SELENA+ has been deployed in most polyclinics already and will reach all polyclinics by the end of 2021. It is projected to screen 120,000 patients annually, covering all diabetic eye screenings in our polyclinics across the nation. SELENA+ has also been licensed to local start-up EyRis, which has business in more than 20 countries and regions including EU, China and SEAsia.
The journey continues. We have an on-going AI in Healthcare Grand Challenge for Singapore, which aims to tackle major chronic diseases afflicting Singaporeans such as diabetes mellitus, hypertension and hyperlipidemia. I look forward to multidisciplinary teams of researchers, clinicians, computer scientists and data analysts developing more innovative solutions for this.
The importance of ethical AI and trust, and Singapore’s thought leadership
My third point to leave you with, is that our adoption of AI must be premised upon its safe and ethical use. We must manage a delicate balance between encouraging innovation while maintaining a high level of public trust in the technologies deployed. This is especially so in healthcare where misapplication can cause great harm to patients and destroy trust.
Addressing concerns about the risk of harm from using AI requires us to think deeply about questions that span policy, legal, technological and ethical domains. For example:
AI can be susceptible to errors and bias. How do we assess what level of accuracy is considered acceptable, and how might this vary across use cases?
How do we ensure that AI solutions are sufficiently robust to guard against irresponsible deployment of AI algorithms or improper management of training data? And to protect against cybersecurity risks, including data manipulation?
How do we determine accountability, if an AI system goes awry? In real life complications, who would be responsible?
These challenges apply to AI everywhere, but they have a particular resonance in healthcare because it affects patients’ health and their lives. So in your discussions and in developing innovations, do build in governance, ethical and resilience considerations into the design of the AI innovation.
Singapore has taken concrete measures to help establish principles and practical guidelines to ensure that AI is deployed in a responsible and ethical manner. This is critical for public and professional trust in AI. In Jan 2020, Singapore released the 2nd edition of the Model AI Governance Framework. This translates ethical principles into practical measures that organisations can adopt. In Oct this year, MOH issued to healthcare providers its AI in Healthcare Guidelines or AIHGle, with recommendations to support patient safety and improve trust in AI and sharing best practices with AI system developers and implementation teams. For AI medical device manufacturers, I understand that this complements HSA’s regulations for AI Medical Devices.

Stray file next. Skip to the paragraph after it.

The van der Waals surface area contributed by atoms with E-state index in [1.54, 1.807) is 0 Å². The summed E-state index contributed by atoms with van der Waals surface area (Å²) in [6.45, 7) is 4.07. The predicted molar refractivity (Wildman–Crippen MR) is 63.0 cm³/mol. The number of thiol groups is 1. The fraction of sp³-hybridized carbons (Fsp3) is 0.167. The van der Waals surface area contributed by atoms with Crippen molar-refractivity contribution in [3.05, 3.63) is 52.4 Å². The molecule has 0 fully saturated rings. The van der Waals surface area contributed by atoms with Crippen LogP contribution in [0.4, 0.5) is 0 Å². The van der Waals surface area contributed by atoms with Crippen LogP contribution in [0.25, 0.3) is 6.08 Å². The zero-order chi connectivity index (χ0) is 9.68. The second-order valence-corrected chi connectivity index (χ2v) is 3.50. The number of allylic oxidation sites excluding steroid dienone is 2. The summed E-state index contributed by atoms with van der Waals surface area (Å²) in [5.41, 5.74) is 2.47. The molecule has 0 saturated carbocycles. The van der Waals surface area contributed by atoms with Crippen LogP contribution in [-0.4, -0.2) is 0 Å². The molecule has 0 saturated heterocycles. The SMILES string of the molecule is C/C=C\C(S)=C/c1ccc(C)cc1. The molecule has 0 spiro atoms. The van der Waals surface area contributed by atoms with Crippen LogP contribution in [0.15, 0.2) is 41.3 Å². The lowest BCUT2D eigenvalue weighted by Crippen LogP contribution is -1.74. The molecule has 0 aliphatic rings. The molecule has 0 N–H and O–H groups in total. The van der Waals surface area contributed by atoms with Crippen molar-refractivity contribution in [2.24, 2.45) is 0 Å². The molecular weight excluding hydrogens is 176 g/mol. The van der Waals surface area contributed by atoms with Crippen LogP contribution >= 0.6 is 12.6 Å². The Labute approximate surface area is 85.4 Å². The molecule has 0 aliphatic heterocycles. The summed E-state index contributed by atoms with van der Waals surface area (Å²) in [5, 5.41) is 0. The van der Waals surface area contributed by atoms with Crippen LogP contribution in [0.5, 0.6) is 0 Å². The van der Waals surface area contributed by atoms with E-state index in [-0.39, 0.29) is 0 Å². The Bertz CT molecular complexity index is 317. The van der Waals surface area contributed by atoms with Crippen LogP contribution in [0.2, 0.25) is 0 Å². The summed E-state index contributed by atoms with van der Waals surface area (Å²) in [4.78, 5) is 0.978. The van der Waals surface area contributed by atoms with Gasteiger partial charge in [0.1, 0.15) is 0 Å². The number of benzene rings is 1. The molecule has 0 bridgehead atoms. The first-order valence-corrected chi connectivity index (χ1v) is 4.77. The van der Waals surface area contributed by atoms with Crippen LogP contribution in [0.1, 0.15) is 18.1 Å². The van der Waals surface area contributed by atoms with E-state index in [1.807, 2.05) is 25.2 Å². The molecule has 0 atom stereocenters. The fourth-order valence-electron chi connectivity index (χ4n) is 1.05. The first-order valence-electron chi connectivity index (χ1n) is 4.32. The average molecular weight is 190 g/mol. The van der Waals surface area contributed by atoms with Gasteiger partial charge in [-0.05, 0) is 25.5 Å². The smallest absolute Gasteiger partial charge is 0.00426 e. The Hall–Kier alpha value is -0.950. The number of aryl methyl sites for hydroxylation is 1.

Various companies in the healthcare sector have implemented the Model AI Governance provisions. To cite one example, UCARE.AI which is a local healthcare start-up, has developed an AI-powered cost predictor to derive accurate estimates of hospital bills for patients. It has been transparent in its usage of AI, clients with concerns about bill predictions were encouraged to highlight them; and UCARE.AI also encrypted sensitive data and minimised usage of this data to preserve patient confidentiality. I understand deployment of the AI solution has gone well, with hospitals providing more accurate bill estimates, and patients having greater peace of mind over the likely size of these bills.
Singapore is also actively involved in international discussions on ethical AI. For example, IMDA and PDPC are developing an AI Governance testing framework, consistent with internationally recognized principles from EU, UNESCO, OECD and others. Best practices in AI feature in our Digital Economy Agreements. These various efforts support Singapore’s vision to become a global hub for the development, test-bedding, deployment and scaling of AI solutions.
Let me conclude by wishing you a rich and fruitful Datathon. The conversations in panels and workshops these few days bring to the fore some of the latest solutions for today’s healthcare issues. I hope that they will inspire you to develop innovations that will benefit our healthcare system and the patients that you serve.
My congratulations to NUHS, NUS and MIT Critical Data for making this event happen. All the very best to you and the participants. Thank you.
1 Identifying Infection Disease Combination Therapy with AI